Expectations and Upsets

December 1, 2021 | Peter Cronin

We form expectations all the time. Some of these are due to past experiences, some are from observations of what happens to others (be it a factual or fictional event), some are because we were told something would be a certain way (like a tourism website), some simply because we felt it ‘should’ work a certain way in order to be fair. And in many cases, fair really means appropriately beneficial to me.

What’s the problem with expectations?

On the surface expectations seem fine, in fact, in many cases where they are fulfilled they are even favourable. The issue is when we have an unrealised expectation we can get upset. This is far from favourable. In a personal context, it’s not a nice feeling, but in the workplace, it can be even worse. Getting upset over something is an emotional reaction, often a fear of loss, a fear of an unrealised gain, or just a fear of an unknown/lack of control over the situation.

Think of a big deal that you were sure would go through, you might have started planning how to spend the cash, or worse started spending it already. You’ve relaxed thinking it is in the bag, then the unthinkable happens and it falls through!

Compare that to a big deal that you were really on the fence about, when that falls through you accept it and move on, perhaps to things you had prepared in the meantime.

Upsets can occur particularly strongly when two or more parties have assumptions that are opposed and therefore expectations of what the other party would or wouldn’t do can be wildly different. When these expectations come to a head by not being met is when the sparks really start to fly.

Like any emotional response, this leads to a rash, in-the-moment reaction. A decision that can damage relationships, plans, and our bank account.

Where do expectations come from?

They can be hard to pin down. Expectations can come from assumptions we hold about the way things are or the way they will be, but how the assumptions got there is the tricky bit. Some people build up stories in their head, many of us imagine what could go right or wrong, but the issue comes when we start to consider these outcomes a certainty just because we thought about them so much. Every sitcom has an episode about the main character meeting their future spouse and going on a first date only to experience some horrible upset. Upsets from the other person not being that into them, already being married, or many other more extreme circumstances dreamt up by the writers.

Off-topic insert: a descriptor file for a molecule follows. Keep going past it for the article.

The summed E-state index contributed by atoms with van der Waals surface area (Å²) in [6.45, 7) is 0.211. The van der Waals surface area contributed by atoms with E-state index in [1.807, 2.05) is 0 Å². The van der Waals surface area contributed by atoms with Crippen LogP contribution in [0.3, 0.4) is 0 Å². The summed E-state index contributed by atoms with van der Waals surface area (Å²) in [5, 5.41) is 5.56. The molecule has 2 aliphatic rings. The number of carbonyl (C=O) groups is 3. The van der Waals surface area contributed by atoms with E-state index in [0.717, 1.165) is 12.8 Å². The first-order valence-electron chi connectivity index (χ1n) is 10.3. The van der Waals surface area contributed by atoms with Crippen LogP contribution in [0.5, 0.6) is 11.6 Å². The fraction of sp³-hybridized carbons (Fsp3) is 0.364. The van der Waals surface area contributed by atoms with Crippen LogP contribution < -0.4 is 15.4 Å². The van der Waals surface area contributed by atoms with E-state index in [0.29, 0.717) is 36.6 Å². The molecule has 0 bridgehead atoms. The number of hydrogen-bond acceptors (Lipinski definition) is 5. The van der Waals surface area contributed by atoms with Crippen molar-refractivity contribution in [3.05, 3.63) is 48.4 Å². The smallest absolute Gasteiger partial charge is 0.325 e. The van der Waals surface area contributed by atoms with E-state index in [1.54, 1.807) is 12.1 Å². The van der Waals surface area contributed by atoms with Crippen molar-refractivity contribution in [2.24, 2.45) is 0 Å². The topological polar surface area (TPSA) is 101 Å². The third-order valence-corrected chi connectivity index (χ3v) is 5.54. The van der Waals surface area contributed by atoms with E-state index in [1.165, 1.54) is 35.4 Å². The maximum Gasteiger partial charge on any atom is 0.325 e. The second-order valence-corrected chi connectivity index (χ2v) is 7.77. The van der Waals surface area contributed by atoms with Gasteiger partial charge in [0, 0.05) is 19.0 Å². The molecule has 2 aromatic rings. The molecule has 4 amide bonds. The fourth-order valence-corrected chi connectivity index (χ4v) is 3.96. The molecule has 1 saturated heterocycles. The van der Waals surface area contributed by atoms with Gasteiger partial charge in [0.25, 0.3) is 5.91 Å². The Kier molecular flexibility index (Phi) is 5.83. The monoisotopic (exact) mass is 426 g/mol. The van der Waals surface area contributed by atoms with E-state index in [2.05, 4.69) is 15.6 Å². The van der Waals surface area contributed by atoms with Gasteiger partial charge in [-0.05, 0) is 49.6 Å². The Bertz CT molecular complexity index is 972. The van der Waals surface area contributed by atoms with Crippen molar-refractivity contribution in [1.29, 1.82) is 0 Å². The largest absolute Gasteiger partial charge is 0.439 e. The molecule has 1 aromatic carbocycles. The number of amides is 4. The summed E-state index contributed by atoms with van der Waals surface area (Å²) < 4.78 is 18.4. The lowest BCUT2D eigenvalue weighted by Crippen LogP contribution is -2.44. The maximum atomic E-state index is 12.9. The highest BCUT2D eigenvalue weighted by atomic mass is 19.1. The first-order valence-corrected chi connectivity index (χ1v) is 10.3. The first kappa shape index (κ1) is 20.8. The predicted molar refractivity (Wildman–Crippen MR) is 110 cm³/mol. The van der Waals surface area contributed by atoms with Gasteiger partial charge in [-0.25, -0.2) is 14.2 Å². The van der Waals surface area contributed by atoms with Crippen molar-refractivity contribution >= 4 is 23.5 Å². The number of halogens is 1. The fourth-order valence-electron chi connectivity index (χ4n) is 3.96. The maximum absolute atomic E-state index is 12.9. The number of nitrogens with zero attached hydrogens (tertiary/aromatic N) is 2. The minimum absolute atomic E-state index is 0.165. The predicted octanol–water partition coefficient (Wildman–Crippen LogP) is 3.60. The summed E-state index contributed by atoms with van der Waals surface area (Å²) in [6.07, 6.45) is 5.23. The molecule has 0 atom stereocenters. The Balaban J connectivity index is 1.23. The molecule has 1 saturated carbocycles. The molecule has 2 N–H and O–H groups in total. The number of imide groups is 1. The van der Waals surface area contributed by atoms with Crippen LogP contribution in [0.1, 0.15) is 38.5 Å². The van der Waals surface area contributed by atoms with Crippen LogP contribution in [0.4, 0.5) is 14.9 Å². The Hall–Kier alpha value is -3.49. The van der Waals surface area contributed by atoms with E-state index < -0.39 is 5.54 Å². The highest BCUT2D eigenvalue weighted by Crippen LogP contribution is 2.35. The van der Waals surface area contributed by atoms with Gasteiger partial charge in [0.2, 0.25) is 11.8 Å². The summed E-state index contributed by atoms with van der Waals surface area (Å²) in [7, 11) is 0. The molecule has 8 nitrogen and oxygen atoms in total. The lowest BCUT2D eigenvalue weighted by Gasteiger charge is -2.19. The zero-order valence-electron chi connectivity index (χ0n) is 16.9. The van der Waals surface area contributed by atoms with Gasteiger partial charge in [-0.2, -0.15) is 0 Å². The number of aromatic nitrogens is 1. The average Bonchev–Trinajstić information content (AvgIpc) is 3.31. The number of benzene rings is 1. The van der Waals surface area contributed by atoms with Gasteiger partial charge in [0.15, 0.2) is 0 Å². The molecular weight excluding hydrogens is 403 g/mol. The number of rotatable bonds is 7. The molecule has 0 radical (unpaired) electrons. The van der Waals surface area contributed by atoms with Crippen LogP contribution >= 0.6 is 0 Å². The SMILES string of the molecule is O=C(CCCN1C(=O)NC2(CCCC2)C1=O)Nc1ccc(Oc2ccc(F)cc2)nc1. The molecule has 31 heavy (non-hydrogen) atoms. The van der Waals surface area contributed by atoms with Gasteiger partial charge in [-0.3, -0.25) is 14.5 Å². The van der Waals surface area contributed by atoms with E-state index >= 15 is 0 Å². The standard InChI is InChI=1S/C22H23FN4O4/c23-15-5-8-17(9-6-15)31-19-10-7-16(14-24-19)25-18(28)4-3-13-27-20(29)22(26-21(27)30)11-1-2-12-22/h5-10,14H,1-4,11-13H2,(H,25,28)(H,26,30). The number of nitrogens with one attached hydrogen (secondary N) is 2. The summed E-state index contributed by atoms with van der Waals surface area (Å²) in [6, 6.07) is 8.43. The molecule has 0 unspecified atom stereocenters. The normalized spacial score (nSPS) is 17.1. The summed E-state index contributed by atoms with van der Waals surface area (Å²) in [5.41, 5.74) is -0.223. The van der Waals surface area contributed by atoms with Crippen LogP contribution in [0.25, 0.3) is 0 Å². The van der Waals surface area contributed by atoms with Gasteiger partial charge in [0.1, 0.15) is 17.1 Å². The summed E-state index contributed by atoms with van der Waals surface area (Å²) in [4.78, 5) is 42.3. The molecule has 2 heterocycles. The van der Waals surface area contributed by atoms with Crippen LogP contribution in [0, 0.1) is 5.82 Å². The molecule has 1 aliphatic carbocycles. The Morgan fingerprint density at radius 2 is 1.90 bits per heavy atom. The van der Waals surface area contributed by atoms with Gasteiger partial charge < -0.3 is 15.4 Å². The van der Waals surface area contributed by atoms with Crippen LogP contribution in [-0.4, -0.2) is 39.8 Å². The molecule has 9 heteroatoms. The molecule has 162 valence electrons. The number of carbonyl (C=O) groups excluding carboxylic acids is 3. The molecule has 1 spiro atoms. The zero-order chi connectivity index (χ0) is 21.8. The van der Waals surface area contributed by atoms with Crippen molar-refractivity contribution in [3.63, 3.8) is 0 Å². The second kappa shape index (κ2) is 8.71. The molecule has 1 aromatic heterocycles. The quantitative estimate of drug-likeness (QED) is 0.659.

We can be more confident about where assumptions come from in situations where we have past dealings with the same person or business or prior experience with the situation. We’ve certainly had a few ‘to be’ participants on the BBIT, particularly the in-person one-week course, asking us questions based on their experience at different training courses or conferences. One stands out in particular where someone asked for a detailed agenda so they know which classes to attend. Oh, dear. It’s not that kind of course…

The final common type are expectations which come from the assumption that nothing has changed. That is, assuming people will do as they usually do, assuming everything is going to plan, assuming others will understand, and a large one; assuming others have the same assumptions as you!

What can we do to limit or resolve unrealised expectations?

The short answer is; we need to clarify situations and communicate any changes. In practice, what you do will depend on a few factors.

  • Start with communicating anything that has changed as soon as possible. Usually the longer you leave it the worse it gets. Hiding the situation while hoping to change or resolve it can leave you in a worse situation. It is better to declare that there is a risk that things have gone awry and you will let them know how you get on with solving it. This won’t always be becasue something has actually gone wrong, but it might be that someone has an expectation that won’t be realised. In the BBIT example above, I was quick to contact the person and explain the course structure in a bit more detail, then I confirmed with him that the course still suited him.
  • Consider the importance of the situation. The more critical the situation, the more communication should be had. Further, you can go a long way to limiting other’s likelihood of upset by seeking to be clearer and clearer about the situation. This will usually feel strange the first few times you ask, what feel like, blatant questions, but people will almost always appreciate it. An example of this is confirming directly that you have permission to invoice for services before issuing the invoice. It might seem like something that feels obvious, but getting it wrong can quickly lead to an upset on a few peoples behalf.
  • Finally, consider the person or situation. What is your experience with them, if they tend to expect things more solidly, or get more upset that usual, you’re safer to ‘overdo’ the communication and clarification.

What about my own expectations?

This is easier said than done, but try not to build them up more than they are likely to occur. You can look forward to things and plan for things of course, but don’t expect them. Another more practical way is to communicate your expectations and assumptions to others – particularly when working with people you don’t know as well. This will give them the opportunity to clarify the situation. Asking the question also has a funny effect. When you seek clarity your mind switches gear to accept that the situation may not be how you thought!